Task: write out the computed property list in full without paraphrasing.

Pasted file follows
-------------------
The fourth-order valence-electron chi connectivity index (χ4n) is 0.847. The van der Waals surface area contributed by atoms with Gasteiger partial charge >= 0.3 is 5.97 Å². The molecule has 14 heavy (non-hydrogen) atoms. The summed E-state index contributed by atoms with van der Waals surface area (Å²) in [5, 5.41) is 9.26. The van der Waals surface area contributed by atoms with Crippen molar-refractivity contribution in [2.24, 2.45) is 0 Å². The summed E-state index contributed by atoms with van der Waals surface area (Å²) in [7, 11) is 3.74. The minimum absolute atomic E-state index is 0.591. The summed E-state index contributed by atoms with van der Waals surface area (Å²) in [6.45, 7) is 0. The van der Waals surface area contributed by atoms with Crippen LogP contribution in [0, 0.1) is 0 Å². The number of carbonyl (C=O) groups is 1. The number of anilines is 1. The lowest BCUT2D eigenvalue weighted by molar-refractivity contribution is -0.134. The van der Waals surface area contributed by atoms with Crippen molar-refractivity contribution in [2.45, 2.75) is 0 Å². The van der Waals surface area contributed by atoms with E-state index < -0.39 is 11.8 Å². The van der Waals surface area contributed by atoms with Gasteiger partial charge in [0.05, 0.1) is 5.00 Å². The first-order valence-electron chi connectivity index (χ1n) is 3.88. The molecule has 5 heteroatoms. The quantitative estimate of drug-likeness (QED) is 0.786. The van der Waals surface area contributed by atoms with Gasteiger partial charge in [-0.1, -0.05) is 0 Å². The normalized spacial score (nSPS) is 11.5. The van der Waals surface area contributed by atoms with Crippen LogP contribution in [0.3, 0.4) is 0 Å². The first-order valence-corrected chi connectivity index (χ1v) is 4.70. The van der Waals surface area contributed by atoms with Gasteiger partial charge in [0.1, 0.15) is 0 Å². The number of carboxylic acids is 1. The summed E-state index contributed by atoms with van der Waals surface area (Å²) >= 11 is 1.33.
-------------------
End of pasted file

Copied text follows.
The fourth-order valence-electron chi connectivity index (χ4n) is 0.847. The van der Waals surface area contributed by atoms with Gasteiger partial charge >= 0.3 is 5.97 Å². The molecule has 14 heavy (non-hydrogen) atoms. The summed E-state index contributed by atoms with van der Waals surface area (Å²) in [5, 5.41) is 9.26. The van der Waals surface area contributed by atoms with Crippen molar-refractivity contribution in [2.24, 2.45) is 0 Å². The summed E-state index contributed by atoms with van der Waals surface area (Å²) in [7, 11) is 3.74. The minimum absolute atomic E-state index is 0.591. The summed E-state index contributed by atoms with van der Waals surface area (Å²) in [6.45, 7) is 0. The van der Waals surface area contributed by atoms with Crippen LogP contribution in [0, 0.1) is 0 Å². The number of carbonyl (C=O) groups is 1. The number of anilines is 1. The lowest BCUT2D eigenvalue weighted by molar-refractivity contribution is -0.134. The van der Waals surface area contributed by atoms with Crippen molar-refractivity contribution in [2.45, 2.75) is 0 Å². The van der Waals surface area contributed by atoms with E-state index < -0.39 is 11.8 Å². The van der Waals surface area contributed by atoms with Gasteiger partial charge in [0.05, 0.1) is 5.00 Å². The first-order valence-electron chi connectivity index (χ1n) is 3.88. The molecule has 5 heteroatoms. The quantitative estimate of drug-likeness (QED) is 0.786. The van der Waals surface area contributed by atoms with Gasteiger partial charge in [-0.1, -0.05) is 0 Å². The normalized spacial score (nSPS) is 11.5. The van der Waals surface area contributed by atoms with Crippen LogP contribution in [0.3, 0.4) is 0 Å². The first-order valence-corrected chi connectivity index (χ1v) is 4.70. The van der Waals surface area contributed by atoms with Gasteiger partial charge in [0.1, 0.15) is 0 Å². The number of carboxylic acids is 1. The summed E-state index contributed by atoms with van der Waals surface area (Å²) >= 11 is 1.33.